I've been reading a lot of articles online about interest rates and home affordability, so I decided I would take a look at home affordability rates in the Tallahassee real estate market. Anybody who has a stake in the real estate market is hyping today as the best time to buy a home in the history of housing. It's one thing to keep reading about how rates won't be this way forever, but how does that translate into affordability for today's prospective home buyer?
The first think I did was pull historical interest rates back to January of 1992. I have the data for 30 year fixed rate mortgages, 15 year fixed rates mortgages, and 1 year arms. Additionally, I pulled all the home sales in the Tallahassee real estate market going back to January of 1992. I had to do some serious data cleaning, so here is what I did (and why).
After choosing the time frame that I wanted, I was faced with just under 90,000 home sales in Tallahassee. I decided that the best way to test affordability was to compare similar homes during the same period of time, so I removed any sales where the size of the home (in square footage) was not recorded.
The size adjustment lopped off 6,000 sales, so then I chose only "individual to individual sales," in order to remove non arms-length sales from or to lenders. The resulting pool of sales was just over 77,000 home sales in Tallahassee. I feel like this is a pretty darn good pool of data to observe.
Historical Mortgage Interest Rates
What the mortgage interest rate graph above shows us is that fixed rate mortgages are certainly at 20 year lows, but adjustable rate mortgages are still well above the low point reached in 2004. If this was the only information somebody relied upon, you could certainly understand reading blogs exclaiming "now is the time to buy real estate!"
Tallahassee Home Price Trends
What this real estate graph shows is all homes were broken down into six size categories and then their one year trend was graphed. It appears that across all size ranges that homes have depreciated back to prices last seen in 2005. While many might be excited about these lower home prices, there are still many more concerned that prices are going lower.
Tallahassee Home Affordability
This real estate graph is based on the averaged sized home in Tallahassee being 1,400 to 1,700 square feet in Tallahassee. The aqua colored field represents the monthly payment that would have been necessary on this sized home each year based upon the following assumptions:
- The loan was for 90% of the home value
- The loan was financed with a 30 Year Fixed Rate Mortgage
- The interest rate charged was the national average rate at that time
The red line shows the falling interest rates and when combined with the home values as seen above, the monthly payment can be graphed. Based upon these assumptions, we can see that current home affordability in Tallahassee is about the same as it was 5 years ago in 2004.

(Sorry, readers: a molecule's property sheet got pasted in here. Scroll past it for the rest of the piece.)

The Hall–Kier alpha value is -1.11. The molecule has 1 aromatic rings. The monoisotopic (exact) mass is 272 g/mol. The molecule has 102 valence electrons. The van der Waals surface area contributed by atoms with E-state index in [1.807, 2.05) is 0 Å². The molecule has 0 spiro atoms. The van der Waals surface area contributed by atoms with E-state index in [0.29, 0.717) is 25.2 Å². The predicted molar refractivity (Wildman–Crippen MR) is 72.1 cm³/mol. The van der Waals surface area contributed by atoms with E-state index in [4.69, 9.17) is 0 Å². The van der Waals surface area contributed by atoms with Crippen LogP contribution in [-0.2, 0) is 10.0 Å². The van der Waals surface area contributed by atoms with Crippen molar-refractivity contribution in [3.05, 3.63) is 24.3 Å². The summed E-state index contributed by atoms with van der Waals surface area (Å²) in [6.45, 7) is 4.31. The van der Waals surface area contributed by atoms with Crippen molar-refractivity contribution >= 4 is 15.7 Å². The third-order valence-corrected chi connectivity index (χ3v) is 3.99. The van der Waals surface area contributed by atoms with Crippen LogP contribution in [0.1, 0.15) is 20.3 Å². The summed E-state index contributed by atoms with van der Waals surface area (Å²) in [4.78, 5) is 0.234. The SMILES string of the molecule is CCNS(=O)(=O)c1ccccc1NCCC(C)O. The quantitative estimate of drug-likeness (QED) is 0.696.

Tallahassee Homes Are Affordable
It appears to me that we have seen monthly payments drop to a level lower than they would have been without the boom that began around 2004. You can see that the average monthly payment was moving up on a fairly steady rate (most likely in line with annual inflation) until 2004, when the boom of the market pushed prices way higher and made affordability under a traditional 30 year fixed rate mortgage go through the roof.
Interest Rates Are Beginning To Rise
As most mortgage analysts have predicted, we are starting to see the bond markets react to the increased supply of mortgage bonds (due to the increased number of refinances that have closed over the past few months) with rising interest rates. It is anticipated that the lows are behind us for good and rising rates are in our future, thus I suspect we might look back to today as a time when interest rates really did hit rock bottom.
Major Factors In Home Affordability
Based upon what we examined above, the average home in Tallahassee is not going to be any more affordable than they are now. Even if prices drop, rising interest rates are going to be far more detrimental than the lower purchase price. I wish I had the time to do the above analysis for all size ranges across all mortgage types, but that would require too much time.
In a future blog, I will take this analysis one step further. We will examine the true relationship between interest rates. land appreciation/depreciation, rising labor costs, and the overall affordability situation in housing. I will be curious to see if we've hit a low or if there is more room left in this market. I am confident that prices are still declining due to the inventory measurements that you can review at The Market Bulletin, but I am not so confident that homes are going to be more affordable.
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Joe Manausa, MBA is a 26 year veteran of real estate brokerage in Tallahassee, Florida and has owned and managed his own company since 1992. He is a daily blogger with content that focuses on real estate analytics and providing his clients with a tactical advantage in today's challenging market.